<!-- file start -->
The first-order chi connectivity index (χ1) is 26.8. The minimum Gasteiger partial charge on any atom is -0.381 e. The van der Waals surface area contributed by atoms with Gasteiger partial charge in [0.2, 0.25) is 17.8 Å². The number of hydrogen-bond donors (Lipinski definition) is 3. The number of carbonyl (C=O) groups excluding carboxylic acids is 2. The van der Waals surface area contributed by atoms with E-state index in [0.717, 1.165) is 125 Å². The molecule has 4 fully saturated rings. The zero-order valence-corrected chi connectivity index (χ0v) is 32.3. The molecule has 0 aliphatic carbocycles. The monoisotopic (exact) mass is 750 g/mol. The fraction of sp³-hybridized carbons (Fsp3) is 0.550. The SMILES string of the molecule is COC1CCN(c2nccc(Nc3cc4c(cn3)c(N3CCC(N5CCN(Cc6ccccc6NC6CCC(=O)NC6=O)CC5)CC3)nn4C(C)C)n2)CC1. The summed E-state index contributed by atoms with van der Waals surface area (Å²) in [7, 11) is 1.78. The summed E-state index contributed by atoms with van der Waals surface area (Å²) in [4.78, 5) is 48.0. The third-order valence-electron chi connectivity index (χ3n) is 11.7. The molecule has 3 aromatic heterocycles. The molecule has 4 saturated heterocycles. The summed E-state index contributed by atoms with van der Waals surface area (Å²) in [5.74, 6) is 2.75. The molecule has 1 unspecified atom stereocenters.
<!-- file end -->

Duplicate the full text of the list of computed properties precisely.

The first-order chi connectivity index (χ1) is 26.8. The minimum Gasteiger partial charge on any atom is -0.381 e. The van der Waals surface area contributed by atoms with Gasteiger partial charge in [0.2, 0.25) is 17.8 Å². The number of hydrogen-bond donors (Lipinski definition) is 3. The number of carbonyl (C=O) groups excluding carboxylic acids is 2. The van der Waals surface area contributed by atoms with E-state index in [0.717, 1.165) is 125 Å². The molecule has 4 fully saturated rings. The zero-order valence-corrected chi connectivity index (χ0v) is 32.3. The molecule has 0 aliphatic carbocycles. The monoisotopic (exact) mass is 750 g/mol. The fraction of sp³-hybridized carbons (Fsp3) is 0.550. The SMILES string of the molecule is COC1CCN(c2nccc(Nc3cc4c(cn3)c(N3CCC(N5CCN(Cc6ccccc6NC6CCC(=O)NC6=O)CC5)CC3)nn4C(C)C)n2)CC1. The summed E-state index contributed by atoms with van der Waals surface area (Å²) in [7, 11) is 1.78. The summed E-state index contributed by atoms with van der Waals surface area (Å²) in [4.78, 5) is 48.0. The third-order valence-electron chi connectivity index (χ3n) is 11.7. The molecule has 3 aromatic heterocycles. The molecule has 4 saturated heterocycles. The summed E-state index contributed by atoms with van der Waals surface area (Å²) in [5.74, 6) is 2.75. The molecule has 1 unspecified atom stereocenters.